It seems that we are a people who confuse religion and private interests. We are a people who perpetuate much of what is prohibited, all while presenting ourselves as faithful and sincere believers. Take the advocacy of our premier activists on behalf of one who has confessed to having several extramarital relationships, and to engaging in virtual games of seduction with numerous others, documented before judges and backed up by photographic evidence offered by his own defence. Look how our activists phrase it: it is between him and God, and no concern of ours. These men we take as guides boldly declare that the moral authority of the one who admits to all these things remains intact. Point out this divergence from the norms of tradition and even the most fervent activist will call you an extremist. What is this activism we speak of, which does nothing to reform us of the hypocrisies within?
It used to be that if a traditionalist wished to insult you, they would call you a Wahabi. Nowadays, you are more likely to be labelled a Quranist, a bizarre slight, as peculiar as the non-Muslim’s Islamist. While I am certain that there are sects and groups that refer to themselves as Quranists, Quraniyya, Quranites and all manner of derivations, those on the receiving end of this extraordinary taunt often do no such thing. Continue reading “Blinded by labels”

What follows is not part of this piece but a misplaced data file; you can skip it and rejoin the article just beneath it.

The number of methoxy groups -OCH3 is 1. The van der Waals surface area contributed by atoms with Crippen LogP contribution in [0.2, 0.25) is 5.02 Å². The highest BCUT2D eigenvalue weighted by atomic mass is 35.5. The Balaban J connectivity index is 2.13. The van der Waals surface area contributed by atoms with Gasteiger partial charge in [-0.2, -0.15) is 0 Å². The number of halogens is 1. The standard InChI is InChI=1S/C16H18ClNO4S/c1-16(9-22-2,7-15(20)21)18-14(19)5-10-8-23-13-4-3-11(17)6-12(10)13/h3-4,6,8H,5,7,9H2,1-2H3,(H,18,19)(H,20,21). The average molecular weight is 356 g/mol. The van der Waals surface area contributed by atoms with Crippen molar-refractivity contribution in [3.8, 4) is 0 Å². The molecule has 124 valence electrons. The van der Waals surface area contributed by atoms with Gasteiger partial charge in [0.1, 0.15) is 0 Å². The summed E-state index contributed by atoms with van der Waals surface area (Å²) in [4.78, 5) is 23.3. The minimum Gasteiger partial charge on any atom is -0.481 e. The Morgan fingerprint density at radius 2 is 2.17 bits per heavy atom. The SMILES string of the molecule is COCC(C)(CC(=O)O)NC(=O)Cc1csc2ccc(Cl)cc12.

Islamophobia! Islamophobia! It’s the answer to everything. Everything is Islamophobia. Were it not for the fact that I know I will be held to account for my own deeds on an awesome and fearsome day, I would blame Islamophobia each time I succumb to the evil calls of my lower self. What does our Book say?
Ya Allah, guide me back to the straight path. The path of those you have blessed, not those who incur your anger, or those who are astray.
With these words I start my day. A desperate, anguished prayer, recognising how far I have fallen. Never take your faith for granted. The act of uttering your testimony of faith does not transform you into a pure being, incapable of error after guidance. You have to strive on this path, otherwise it becomes mere ritual. Your prayers, five times a day, just brief pauses punctuating a life badly lived. I speak for myself, naturally, but I am sure I am not alone. Those of us who took our faith for granted and then raced headlong into sin, hoping for His infinite mercy.
Ya Allah, guide me back to the straight path.
When I look back on my life, I see that I have spent most of it in sin. But for the mercy of my Lord, my balance stands against me. However will I turn things around, I often ask myself, so late in the day with so many evil deeds weighing down so heavily on one side of my scales? Yes, it is a frequent cause of despair. True, Ibrahim said: “And who despairs of the mercy of his Lord except for those astray?” (Qur’an 15:56) — but for one oft-repeating in the same sins, over and over as the years pass by, it is difficult not to lose hope, seeing the ruin I have built for myself. So many times have I stood at these crossroads, resolving to turn my life around and reform, but alas, alas, here I am once more, with all the same regrets and remorse, as if nothing ever changed. What I would give to be faithful and pure.